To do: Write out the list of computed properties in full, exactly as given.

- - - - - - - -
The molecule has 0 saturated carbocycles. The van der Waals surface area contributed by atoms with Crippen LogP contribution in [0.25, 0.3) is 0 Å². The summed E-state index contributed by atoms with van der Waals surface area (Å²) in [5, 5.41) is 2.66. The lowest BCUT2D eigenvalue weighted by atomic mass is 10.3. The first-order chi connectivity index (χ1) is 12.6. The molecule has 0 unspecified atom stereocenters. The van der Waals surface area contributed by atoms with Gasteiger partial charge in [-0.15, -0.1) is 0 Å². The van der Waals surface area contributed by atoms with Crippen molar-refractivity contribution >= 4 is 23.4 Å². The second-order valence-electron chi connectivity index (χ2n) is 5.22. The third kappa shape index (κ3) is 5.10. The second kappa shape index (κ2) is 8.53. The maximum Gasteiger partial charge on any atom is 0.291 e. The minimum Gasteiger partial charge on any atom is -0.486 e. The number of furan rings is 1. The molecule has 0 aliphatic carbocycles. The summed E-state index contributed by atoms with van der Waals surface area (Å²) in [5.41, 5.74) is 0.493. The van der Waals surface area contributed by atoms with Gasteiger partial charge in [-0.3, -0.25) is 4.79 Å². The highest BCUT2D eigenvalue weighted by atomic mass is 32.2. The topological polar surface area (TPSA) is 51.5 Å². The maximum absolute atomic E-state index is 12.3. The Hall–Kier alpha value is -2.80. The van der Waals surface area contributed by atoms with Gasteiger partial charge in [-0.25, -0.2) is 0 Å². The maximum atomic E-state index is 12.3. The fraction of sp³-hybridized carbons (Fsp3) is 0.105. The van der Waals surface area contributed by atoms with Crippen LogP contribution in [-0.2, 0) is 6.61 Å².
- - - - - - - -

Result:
The molecule has 0 saturated carbocycles. The van der Waals surface area contributed by atoms with Crippen LogP contribution in [0.25, 0.3) is 0 Å². The summed E-state index contributed by atoms with van der Waals surface area (Å²) in [5, 5.41) is 2.66. The lowest BCUT2D eigenvalue weighted by atomic mass is 10.3. The first-order chi connectivity index (χ1) is 12.6. The molecule has 0 unspecified atom stereocenters. The van der Waals surface area contributed by atoms with Gasteiger partial charge in [-0.15, -0.1) is 0 Å². The van der Waals surface area contributed by atoms with Crippen molar-refractivity contribution >= 4 is 23.4 Å². The second-order valence-electron chi connectivity index (χ2n) is 5.22. The third kappa shape index (κ3) is 5.10. The second kappa shape index (κ2) is 8.53. The maximum Gasteiger partial charge on any atom is 0.291 e. The minimum Gasteiger partial charge on any atom is -0.486 e. The number of furan rings is 1. The molecule has 0 aliphatic carbocycles. The summed E-state index contributed by atoms with van der Waals surface area (Å²) in [5.41, 5.74) is 0.493. The van der Waals surface area contributed by atoms with Gasteiger partial charge in [-0.3, -0.25) is 4.79 Å². The highest BCUT2D eigenvalue weighted by atomic mass is 32.2. The topological polar surface area (TPSA) is 51.5 Å². The maximum absolute atomic E-state index is 12.3. The Hall–Kier alpha value is -2.80. The van der Waals surface area contributed by atoms with Gasteiger partial charge in [-0.25, -0.2) is 0 Å². The maximum atomic E-state index is 12.3. The fraction of sp³-hybridized carbons (Fsp3) is 0.105. The van der Waals surface area contributed by atoms with Crippen LogP contribution in [-0.2, 0) is 6.61 Å².